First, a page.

In brief

In brief

  • Content is foundational to platform companies’ business value and content operations are critical to their success.
  • Despite this importance, most have focused on customers and customer engagement when trying to maximize business performance.
  • But, as with customers, not all content has equal value.

Customers AND content drive revenue growth for platform companies

Successful platform companies deliver explosive, sustained customer growth on a global scale. This customer growth draws high valuations as platform company investors typically focus on customer measures such as user growth, engagement per user and revenue per user.

Often valuation models estimate likely attrition and engagement over time to arrive at the lifetime value of an average customer. But volume and quality of content are also crucial to platform company success—and are often overlooked as a valuation metric. Companies typically see an accompanying growth in content under management that even eclipses customer growth.

Evaluating the lifetime value of content

The net value of content is a function of four levers: the quality of the content in the inventory, the costs associated with managing it, the utility that the platform drives from the content and the speed with which it is published. In order to maximize value, platform companies need to manage all four levers simultaneously, recognizing that the operational imperatives within each one varies.

Content Quality

Quality is maintained by ensuring poor quality content is not on the platform and enhancing acceptable content to maximize appeal and engagement.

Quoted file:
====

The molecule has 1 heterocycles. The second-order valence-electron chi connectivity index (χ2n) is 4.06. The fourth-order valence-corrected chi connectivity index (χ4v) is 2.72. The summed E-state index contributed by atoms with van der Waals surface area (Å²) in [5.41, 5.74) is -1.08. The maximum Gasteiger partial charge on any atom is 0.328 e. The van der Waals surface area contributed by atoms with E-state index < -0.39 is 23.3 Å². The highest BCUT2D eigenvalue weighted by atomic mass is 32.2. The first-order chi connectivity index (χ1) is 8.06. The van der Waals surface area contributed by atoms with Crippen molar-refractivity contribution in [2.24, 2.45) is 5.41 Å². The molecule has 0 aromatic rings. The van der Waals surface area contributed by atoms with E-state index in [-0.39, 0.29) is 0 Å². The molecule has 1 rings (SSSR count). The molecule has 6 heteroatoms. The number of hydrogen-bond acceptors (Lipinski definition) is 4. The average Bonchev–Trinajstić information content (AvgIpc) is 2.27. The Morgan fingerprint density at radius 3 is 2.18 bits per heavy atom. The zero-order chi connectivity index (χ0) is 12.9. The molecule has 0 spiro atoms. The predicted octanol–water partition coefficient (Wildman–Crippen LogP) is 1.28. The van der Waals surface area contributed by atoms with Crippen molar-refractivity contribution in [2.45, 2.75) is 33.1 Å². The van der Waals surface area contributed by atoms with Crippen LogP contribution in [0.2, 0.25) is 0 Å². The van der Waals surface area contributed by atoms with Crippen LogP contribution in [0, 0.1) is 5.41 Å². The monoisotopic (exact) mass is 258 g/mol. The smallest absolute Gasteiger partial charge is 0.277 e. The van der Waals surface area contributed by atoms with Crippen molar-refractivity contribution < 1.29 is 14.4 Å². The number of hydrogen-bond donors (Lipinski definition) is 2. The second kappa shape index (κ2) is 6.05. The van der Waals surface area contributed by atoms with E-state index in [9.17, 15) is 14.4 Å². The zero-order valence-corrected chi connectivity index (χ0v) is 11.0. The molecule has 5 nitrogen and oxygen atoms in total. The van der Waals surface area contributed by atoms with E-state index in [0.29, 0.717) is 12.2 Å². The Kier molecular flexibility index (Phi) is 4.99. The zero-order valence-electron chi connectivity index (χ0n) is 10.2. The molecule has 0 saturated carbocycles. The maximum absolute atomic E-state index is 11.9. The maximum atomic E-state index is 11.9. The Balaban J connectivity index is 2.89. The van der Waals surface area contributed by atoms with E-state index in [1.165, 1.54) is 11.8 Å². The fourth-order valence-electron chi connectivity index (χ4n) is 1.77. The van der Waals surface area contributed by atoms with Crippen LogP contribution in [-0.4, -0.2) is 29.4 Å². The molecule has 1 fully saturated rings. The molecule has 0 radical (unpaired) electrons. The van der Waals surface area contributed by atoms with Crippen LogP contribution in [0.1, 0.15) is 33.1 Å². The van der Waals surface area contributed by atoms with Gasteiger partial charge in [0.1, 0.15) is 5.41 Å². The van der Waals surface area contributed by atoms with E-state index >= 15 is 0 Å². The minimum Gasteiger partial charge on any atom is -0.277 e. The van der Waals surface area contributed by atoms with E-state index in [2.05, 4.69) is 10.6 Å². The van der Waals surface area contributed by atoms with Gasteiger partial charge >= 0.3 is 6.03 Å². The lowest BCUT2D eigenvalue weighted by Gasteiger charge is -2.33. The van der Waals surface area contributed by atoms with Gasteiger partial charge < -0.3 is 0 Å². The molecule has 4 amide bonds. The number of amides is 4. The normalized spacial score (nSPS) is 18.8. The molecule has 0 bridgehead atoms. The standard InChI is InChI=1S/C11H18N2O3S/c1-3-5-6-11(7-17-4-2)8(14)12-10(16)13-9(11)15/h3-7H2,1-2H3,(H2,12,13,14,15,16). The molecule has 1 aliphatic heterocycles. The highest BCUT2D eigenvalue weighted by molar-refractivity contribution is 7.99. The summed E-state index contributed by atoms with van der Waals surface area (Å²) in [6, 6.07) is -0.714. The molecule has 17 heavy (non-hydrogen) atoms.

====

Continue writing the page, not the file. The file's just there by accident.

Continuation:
Costs of Operation

As AI improves, operations will tend toward a hybrid-approach, with humans better enabled by the AI to deliver more radical processing of content.


Utility is derived from how relevant, discoverable, sharable and engaging content is on the platform.


Speed represents the responsiveness of the platform to publishing relevant content, with the objective of publishing in near real-time.


Toward a tiered approach to content management

The four-lever equation provides perspective on ways to maximize the overall content value on the platform. But, platform companies need to recognize one more aspect to take this to the next level: just as customers are not equal, neither is content.

Some content—either a content type, or from a particular source, or on a particular topic—drives inherently more utility on their platform. If the other value levers can be managed successfully, then that content will, by definition, be more valuable. Said another way, every platform will have a segment of highly valuable, engaged users. It will also have a sub-set of highly valuable, engaging content.

Managing the lifetime value of content requires a careful, long-term commitment to improvements—much the same way as large-scale manufacturing processes for physical goods require improvements over time.

Going forward: Managing the lifetime value of both content and customers

How platform companies should take action on their content value levers is a function of where they are with their content operations. If it is clear that one or more levers of content value are deficient, that is a clear place to focus. If it is not clear how the platform is operating across the four levers, an assessment could provide a roadmap for improvement. Finally, if content operations are mature, it may be time to try to understand the differential value of the platform’s content and build a strategy for segmenting and prioritizing content to maximize its lifetime value.

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